Despite being formed in 2009, Sans Parade – an indie-rock trio two thirds Finnish and one third Swedish (amongst a studio support cast of several others) – had released only a handful of songs prior to last month, when they released their self-titled debut album. For that, they had good reason. They were working on it.
The band described their journey to the album’s release as ‘long and arduous’, and it’s easy to hear why when listening to the album opener ‘The Last Song is a Love Song’. Not that the song is strained, difficult, or heavy with conflict. It isn’t. Rather, it appears to have been meticulously crafted from the bottom up, thoughtfully structured and arranged, and fastidiously tinkered with to achieve the most accomplished opening statement the band could ask of themselves.
It’s obvious in the choice of instruments, the way they’re played, what they’re accompanied with and when: they’ve all been given a consideration rarely seen amongst fresh upstarts, let alone more experienced outfits. The familiar quiet-loud post-rock dynamic is employed with no eye-roll backlash; instead, the guitar-embellished string section behind singer Markus Pertulla is dynamic and expressive, offering a contained, delicate intensity in the verses, swelling at the bridge, and then throwing it all to the sky for the eruptive chorus. It’s a chorus that begs to be played loud, and you’d do well to oblige.
It’s clear that Sans Parade have not just aimed for, but doggedly pursued, a first impression…
Rock veterans Wilco recently left Nonesuch Records to start their own label, and with that comes, of course, another new Wilco release. “I Might” is the first single off it, initially available only to those who picked up a copy at the band’s Solid Sound Music Festival in Massachusetts but thanks to the magic of the Internet now available here online for everyone. The band’s eighth proper album, tentatively titled The Whole Love is set for a September release.
The track itself has a driving acoustic melody with a thick bass that reminds me a bit of “I Am A Wheel’s” hook minus the adrenaline, but the track is about what you’d expect from Wilco at this stage in their career: enjoyable, light, dare I say happy. It may veer a bit closely towards “dad-rock” for those who didn’t really enjoy Wilco (The Album) but if you like joyful Jeff Tweedy over depressed, pill-popping Jeff Tweedy, than you’ll be even more excited for the upcoming record.
I think it goes without saying that when it comes to the indie music universe, there was no more celebrated reunion in recent memory than that of seminal Canadian post-rock ennead Godspeed You! Black Emperor. The announcement that they were going to be curating the 2010 All Tomorrow’s Parties Christmas event in Minehead, England created such a wave of excitement that when Godspeed You! Black Emperor expanded their comeback to include a series of tours in Europe and North America tickets sold out almost as soon as they went on sale. On February 22nd, 2011 their reunion tour made its way to Pomona, California, the first of two stops in Southern California (the other being at the Music Box in Hollywood a day later).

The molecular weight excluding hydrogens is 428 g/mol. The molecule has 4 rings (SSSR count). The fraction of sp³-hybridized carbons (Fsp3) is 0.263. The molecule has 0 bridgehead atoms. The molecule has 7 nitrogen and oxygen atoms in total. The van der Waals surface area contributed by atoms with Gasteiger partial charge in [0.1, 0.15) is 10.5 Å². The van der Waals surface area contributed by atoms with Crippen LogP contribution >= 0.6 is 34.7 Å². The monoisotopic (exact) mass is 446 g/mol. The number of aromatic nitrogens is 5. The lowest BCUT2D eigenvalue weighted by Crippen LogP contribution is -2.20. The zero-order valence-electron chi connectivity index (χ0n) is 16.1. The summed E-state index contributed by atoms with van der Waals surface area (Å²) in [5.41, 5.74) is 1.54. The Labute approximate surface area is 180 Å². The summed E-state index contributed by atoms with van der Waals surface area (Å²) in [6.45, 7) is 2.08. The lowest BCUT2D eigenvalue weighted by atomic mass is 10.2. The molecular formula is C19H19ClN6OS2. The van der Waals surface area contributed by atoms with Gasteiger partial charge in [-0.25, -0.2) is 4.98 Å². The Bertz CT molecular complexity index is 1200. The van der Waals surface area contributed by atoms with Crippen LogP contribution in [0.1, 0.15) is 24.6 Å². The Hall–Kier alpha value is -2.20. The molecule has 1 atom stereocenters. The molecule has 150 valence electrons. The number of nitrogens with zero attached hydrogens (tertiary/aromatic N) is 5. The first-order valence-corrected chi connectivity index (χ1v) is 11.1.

Joining Godspeed You! Black Emperor for the night was the stoner-drone band Om. Om took the stage right before nine o’clock. Consisting of bassist and vocalist Al Cisneros (the name should be familiar to anyone who has listened to the pioneering sludge band Sleep), Emil Amos on drums (who also plays in Grails), and multi-instrumentalist Robert Aiki Aubrey Lowe, Om’s spiritual bass grooves entranced the crowd at the Fox Theater for a solid forty minutes. Playing a set consisting mainly of tracks from their God Is Good album, Cisneros’ rolling bass grooves and zen like vocals had the audience hypnotized, but this was the calm before the storm, as when it became time towards the latter half of their set, things became more ferocious,…
Electric Owls’ 2009 debut Ain’t Too Bright was one of the year’s overlooked gems – so overlooked, in fact, that we disgracefully forgot to ever get around to reviewing it (though I did save all of our souls by putting it on my year-end list).
No such mistakes this time. On November 9, the other band led by Comas frontman Andy Herod, will release an EP Cullowhee Songs and I will not let it go by without even a casual mention. So here is that casual mention.
Lead track ‘When I Was a Flood’ sets the tone, and that tone is a little more aggressive than we’re used to from the band. Ain’t Too Bright was, ironically, quite a bright record – expansive and ebullient with rich, summery chords and tight vocal harmonies offset with broody, fuzzy guitars.
‘When I Was a Flood’ sounds just as big, but the acoustic guitars have given way to sparse, plucked banjo; the vocal harmonies remain, but they’re stretched and disconnected, while Herod’s lead vocal is a bluesy wail rather than a twee holler; the guitar fuzz has been pushed right down the mix to bare background noise. There are lots of little changes that add up to a fairly different-sounding whole, yet it’s still unmistakeably Electric Owls.
Electric Owls – ‘When I Was A Flood’
As recently as a year ago, this gig would not have been possible – at least in the order in which the acts took to the stage on Saturday night.
Local act Adebisi Shank’s career trajectory has been well-documented in these pages (though whispers of a US release in the offing may well be new), but the rise of Chicago’s Maps & Atlases has been steeper still, from a college band mixing Tera Melos-inspired math rock with freak folk to cracking the Billboard charts with their debut LP, Perch Patchwork, earlier this year. Saturday’s stop in Whelan’s was the final stop on their first European headlining tour – an event drummer Chris Hainey’s parents marked by flying over from the States (and boy did they stick out, as American tourists are legally obliged to do).
It turns out Maps & Atlases weren’t the only ones saying goodbye, though Adebisi Shank will surely be more relieved than sorry to see the back of this country: the Wexford/Dublin trio are to take on Japan for the jillionth time in support of the recently-released This is the Second Album of a Band Called Adebisi Shank. Taking to the stage around the 8.30 mark (an early start for a two-act gig), the Shank pushed all the right buttons, sounding markedly tighter than they did even a month ago when they headlined the State vs. Nialler9 gig in Dublin’s Mercantile Bar.
Los Angeles indie rock quartet Warpaint will release their debut album The Fool on October 26, and record label Rough Trade have kindly made the full record available to stream in full via the delightful embedded widget below.
In addition to being a handy excuse to use the word “widget,” The Fool is a genuinely interesting record, running the line from folky indie rock to shimmering post-rock, with electronics and subtle orchestration a fleeting presence.
Warpaint have just finished a run of dates in the United States in support of The xx and will launch their first headlining tour of Europe on Thursday in Dublin, Ireland.